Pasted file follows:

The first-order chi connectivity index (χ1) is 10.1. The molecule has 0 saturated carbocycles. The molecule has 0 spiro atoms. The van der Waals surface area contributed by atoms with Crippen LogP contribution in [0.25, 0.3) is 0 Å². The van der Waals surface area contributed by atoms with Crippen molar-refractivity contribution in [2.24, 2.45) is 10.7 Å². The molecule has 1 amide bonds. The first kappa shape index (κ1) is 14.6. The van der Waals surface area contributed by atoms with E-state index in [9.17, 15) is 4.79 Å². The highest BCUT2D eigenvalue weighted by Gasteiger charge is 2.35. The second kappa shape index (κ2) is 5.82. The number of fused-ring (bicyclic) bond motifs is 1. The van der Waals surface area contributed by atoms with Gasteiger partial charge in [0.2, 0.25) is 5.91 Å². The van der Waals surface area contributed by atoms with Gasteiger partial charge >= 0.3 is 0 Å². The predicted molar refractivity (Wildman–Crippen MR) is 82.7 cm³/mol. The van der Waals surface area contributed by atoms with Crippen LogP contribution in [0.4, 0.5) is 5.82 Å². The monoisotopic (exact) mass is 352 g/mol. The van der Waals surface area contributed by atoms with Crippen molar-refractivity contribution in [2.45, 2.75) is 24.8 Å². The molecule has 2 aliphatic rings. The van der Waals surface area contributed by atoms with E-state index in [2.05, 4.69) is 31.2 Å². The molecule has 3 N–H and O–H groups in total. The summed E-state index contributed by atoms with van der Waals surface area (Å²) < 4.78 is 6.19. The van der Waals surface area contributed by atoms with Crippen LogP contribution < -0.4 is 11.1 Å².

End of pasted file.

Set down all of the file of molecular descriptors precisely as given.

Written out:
The first-order chi connectivity index (χ1) is 10.1. The molecule has 0 saturated carbocycles. The molecule has 0 spiro atoms. The van der Waals surface area contributed by atoms with Crippen LogP contribution in [0.25, 0.3) is 0 Å². The van der Waals surface area contributed by atoms with Crippen molar-refractivity contribution in [2.24, 2.45) is 10.7 Å². The molecule has 1 amide bonds. The first kappa shape index (κ1) is 14.6. The van der Waals surface area contributed by atoms with E-state index in [9.17, 15) is 4.79 Å². The highest BCUT2D eigenvalue weighted by Gasteiger charge is 2.35. The second kappa shape index (κ2) is 5.82. The number of fused-ring (bicyclic) bond motifs is 1. The van der Waals surface area contributed by atoms with Gasteiger partial charge in [0.2, 0.25) is 5.91 Å². The van der Waals surface area contributed by atoms with Gasteiger partial charge >= 0.3 is 0 Å². The predicted molar refractivity (Wildman–Crippen MR) is 82.7 cm³/mol. The van der Waals surface area contributed by atoms with Crippen LogP contribution in [0.4, 0.5) is 5.82 Å². The monoisotopic (exact) mass is 352 g/mol. The van der Waals surface area contributed by atoms with Crippen molar-refractivity contribution in [2.45, 2.75) is 24.8 Å². The molecule has 2 aliphatic rings. The van der Waals surface area contributed by atoms with E-state index in [2.05, 4.69) is 31.2 Å². The molecule has 3 N–H and O–H groups in total. The summed E-state index contributed by atoms with van der Waals surface area (Å²) < 4.78 is 6.19. The van der Waals surface area contributed by atoms with Crippen LogP contribution < -0.4 is 11.1 Å².